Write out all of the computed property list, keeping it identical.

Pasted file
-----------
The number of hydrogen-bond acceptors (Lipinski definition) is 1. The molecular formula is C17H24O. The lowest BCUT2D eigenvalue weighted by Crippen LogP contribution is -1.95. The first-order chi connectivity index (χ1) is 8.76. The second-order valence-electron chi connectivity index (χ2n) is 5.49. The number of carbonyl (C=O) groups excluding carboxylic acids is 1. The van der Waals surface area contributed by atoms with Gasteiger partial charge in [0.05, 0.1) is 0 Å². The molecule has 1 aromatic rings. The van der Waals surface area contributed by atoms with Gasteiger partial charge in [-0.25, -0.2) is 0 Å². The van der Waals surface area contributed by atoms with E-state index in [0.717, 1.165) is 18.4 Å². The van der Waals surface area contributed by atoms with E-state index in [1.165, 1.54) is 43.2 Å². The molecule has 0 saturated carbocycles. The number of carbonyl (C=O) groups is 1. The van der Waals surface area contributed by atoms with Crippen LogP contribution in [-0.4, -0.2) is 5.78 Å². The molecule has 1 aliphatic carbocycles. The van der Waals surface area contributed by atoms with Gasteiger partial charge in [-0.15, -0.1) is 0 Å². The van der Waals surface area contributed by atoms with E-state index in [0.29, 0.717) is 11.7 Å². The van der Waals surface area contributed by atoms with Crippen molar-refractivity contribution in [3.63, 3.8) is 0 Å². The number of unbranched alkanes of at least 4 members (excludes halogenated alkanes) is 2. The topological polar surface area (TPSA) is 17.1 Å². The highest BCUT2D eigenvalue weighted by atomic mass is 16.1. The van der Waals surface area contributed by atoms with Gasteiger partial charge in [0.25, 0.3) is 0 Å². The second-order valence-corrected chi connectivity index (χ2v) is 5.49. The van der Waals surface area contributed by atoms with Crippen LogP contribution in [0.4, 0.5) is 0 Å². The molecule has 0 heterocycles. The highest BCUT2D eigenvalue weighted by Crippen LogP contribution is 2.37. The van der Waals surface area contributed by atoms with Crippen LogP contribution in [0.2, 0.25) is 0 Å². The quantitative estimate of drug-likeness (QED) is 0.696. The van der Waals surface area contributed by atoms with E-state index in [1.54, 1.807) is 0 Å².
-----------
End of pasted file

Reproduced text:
The number of hydrogen-bond acceptors (Lipinski definition) is 1. The molecular formula is C17H24O. The lowest BCUT2D eigenvalue weighted by Crippen LogP contribution is -1.95. The first-order chi connectivity index (χ1) is 8.76. The second-order valence-electron chi connectivity index (χ2n) is 5.49. The number of carbonyl (C=O) groups excluding carboxylic acids is 1. The van der Waals surface area contributed by atoms with Gasteiger partial charge in [0.05, 0.1) is 0 Å². The molecule has 1 aromatic rings. The van der Waals surface area contributed by atoms with Gasteiger partial charge in [-0.25, -0.2) is 0 Å². The van der Waals surface area contributed by atoms with E-state index in [0.717, 1.165) is 18.4 Å². The van der Waals surface area contributed by atoms with E-state index in [1.165, 1.54) is 43.2 Å². The molecule has 0 saturated carbocycles. The number of carbonyl (C=O) groups is 1. The van der Waals surface area contributed by atoms with Crippen LogP contribution in [-0.4, -0.2) is 5.78 Å². The molecule has 1 aliphatic carbocycles. The van der Waals surface area contributed by atoms with Gasteiger partial charge in [-0.15, -0.1) is 0 Å². The van der Waals surface area contributed by atoms with E-state index in [0.29, 0.717) is 11.7 Å². The van der Waals surface area contributed by atoms with Crippen molar-refractivity contribution in [3.63, 3.8) is 0 Å². The number of unbranched alkanes of at least 4 members (excludes halogenated alkanes) is 2. The topological polar surface area (TPSA) is 17.1 Å². The highest BCUT2D eigenvalue weighted by atomic mass is 16.1. The van der Waals surface area contributed by atoms with Gasteiger partial charge in [0.25, 0.3) is 0 Å². The second-order valence-corrected chi connectivity index (χ2v) is 5.49. The van der Waals surface area contributed by atoms with Crippen LogP contribution in [0.4, 0.5) is 0 Å². The molecule has 0 heterocycles. The highest BCUT2D eigenvalue weighted by Crippen LogP contribution is 2.37. The van der Waals surface area contributed by atoms with Crippen LogP contribution in [0.2, 0.25) is 0 Å². The quantitative estimate of drug-likeness (QED) is 0.696. The van der Waals surface area contributed by atoms with E-state index in [1.54, 1.807) is 0 Å².